Recognizing a unique way to combine her charitable goals with her retirement planning, Kim Mitchell established a $50,000 deferred charitable gift annuity with the National Trust for Historic Preservation.
History is personal to Kim Mitchell, a pioneer in her own right as one of the first female students admitted to the University of Notre Dame. In fact, she cares deeply for places that tell America's story.
"It's important to understand how we got to where we are," Kim reflects. "It's easier to do that when you can put history in context, whether walking the fields of Gettysburg or going through an old home to see how people once lived."
Finding time to visit historic places was always challenging for Kim given her demanding, 30-year career in law. That is one of the reasons it was important to her to retire early. And while taking a well-deserved break was the ultimate goal, giving back remained a strong priority.
"Twelve years ago, I sat down and said, 'Okay, I need to put together a will,'" Kim remembers. "I made the decision that I wanted to give a substantial portion of my estate to charities, but I was unsatisfied that the charities would only benefit after my death, when I wouldn't be around to enjoy the good my gifts might do. And who knows how much is going to be left when I die? If all goes great for me, there won't be much left over."
Kim considered establishing a charitable gift annuity, but it was not a perfect fit. She had two competing interests; she wanted the current tax deduction because she was ready to retire and stood to enjoy some final payouts which would increase her income level. At the same time, she did not need income payments just yet and did not want to get locked into lower annuity rates because she was less than 60 years of age.
That's when she read about the option of a deferred charitable gift annuity on the National Trust's website.
"Once I saw this, I thought it was a perfect thing for me to do,'" Kim recalls. "I could get a current income tax deduction, but not have to start taking income until sometime in the future. I could achieve my goals from both a charitable and a retirement-planning perspective."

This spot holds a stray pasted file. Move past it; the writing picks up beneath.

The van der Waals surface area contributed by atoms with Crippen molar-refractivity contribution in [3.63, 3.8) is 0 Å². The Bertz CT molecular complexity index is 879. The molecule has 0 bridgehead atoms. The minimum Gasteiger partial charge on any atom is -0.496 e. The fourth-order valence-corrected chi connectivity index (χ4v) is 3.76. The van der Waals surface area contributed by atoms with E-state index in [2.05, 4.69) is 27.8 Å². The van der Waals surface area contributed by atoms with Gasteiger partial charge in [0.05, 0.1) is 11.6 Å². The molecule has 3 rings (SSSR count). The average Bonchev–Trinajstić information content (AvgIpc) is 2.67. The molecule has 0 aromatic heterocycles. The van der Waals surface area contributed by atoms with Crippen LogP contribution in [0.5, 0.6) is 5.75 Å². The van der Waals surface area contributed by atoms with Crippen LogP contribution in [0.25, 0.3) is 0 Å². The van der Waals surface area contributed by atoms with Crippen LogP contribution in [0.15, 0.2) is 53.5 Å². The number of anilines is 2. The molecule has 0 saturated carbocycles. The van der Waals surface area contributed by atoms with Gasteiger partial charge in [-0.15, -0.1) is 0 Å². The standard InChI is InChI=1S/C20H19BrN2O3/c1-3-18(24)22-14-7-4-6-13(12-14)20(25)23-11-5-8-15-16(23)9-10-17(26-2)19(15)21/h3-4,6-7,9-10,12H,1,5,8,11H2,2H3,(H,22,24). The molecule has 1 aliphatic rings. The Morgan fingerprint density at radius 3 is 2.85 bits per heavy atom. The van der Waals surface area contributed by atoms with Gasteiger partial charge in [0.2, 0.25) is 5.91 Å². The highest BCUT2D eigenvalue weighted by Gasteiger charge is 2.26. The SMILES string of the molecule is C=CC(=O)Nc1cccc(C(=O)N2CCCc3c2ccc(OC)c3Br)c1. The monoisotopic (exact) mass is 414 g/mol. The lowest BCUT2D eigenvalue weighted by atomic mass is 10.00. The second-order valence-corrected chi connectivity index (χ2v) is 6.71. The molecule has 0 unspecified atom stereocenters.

Kim saw an advantage in having the money professionally managed. She also liked the idea that if the managers exceeded their target returns, the charities would benefit.
"Hopefully, these charities will be able to accomplish my income goals and better the return so they enjoy the additional income," Kim says.
In the current economic climate and the uncertainty about future taxes and permissible deductions, her timing also proved advantageous. As Kim reasoned, "Depending on what happens with tax law changes, for highly compensated individuals, tax deductions may start to be whittled away. I wish now I had used this vehicle during my working years."
Her $50,000 gift this year will guarantee her $3,000 a year for the rest of her life starting in 2020, some of which is tax-free. She will be able to claim nearly $14,000 in charitable deductions this year. She was also able to qualify for an additional $5,000 cash matching grant thanks to the Wilson Legacy Challenge.
With the management of the National Trust's investment managers, Kim's gift will continue to grow, ensuring important support for the future of historic preservation.
Today, with her hectic career behind her and her financial future secure, only one question remains: What is Kim looking forward to doing with her free time?
"I want to be a dilettante," Kim jokes. "To do whatever interests me. I'm going to enjoy the outdoors more, read books, take classes. I'm looking forward to spending more time with the charities I have supported. I will have more time to travel, staying in historic hotels. And, maybe get involved at National Parks and historic sites."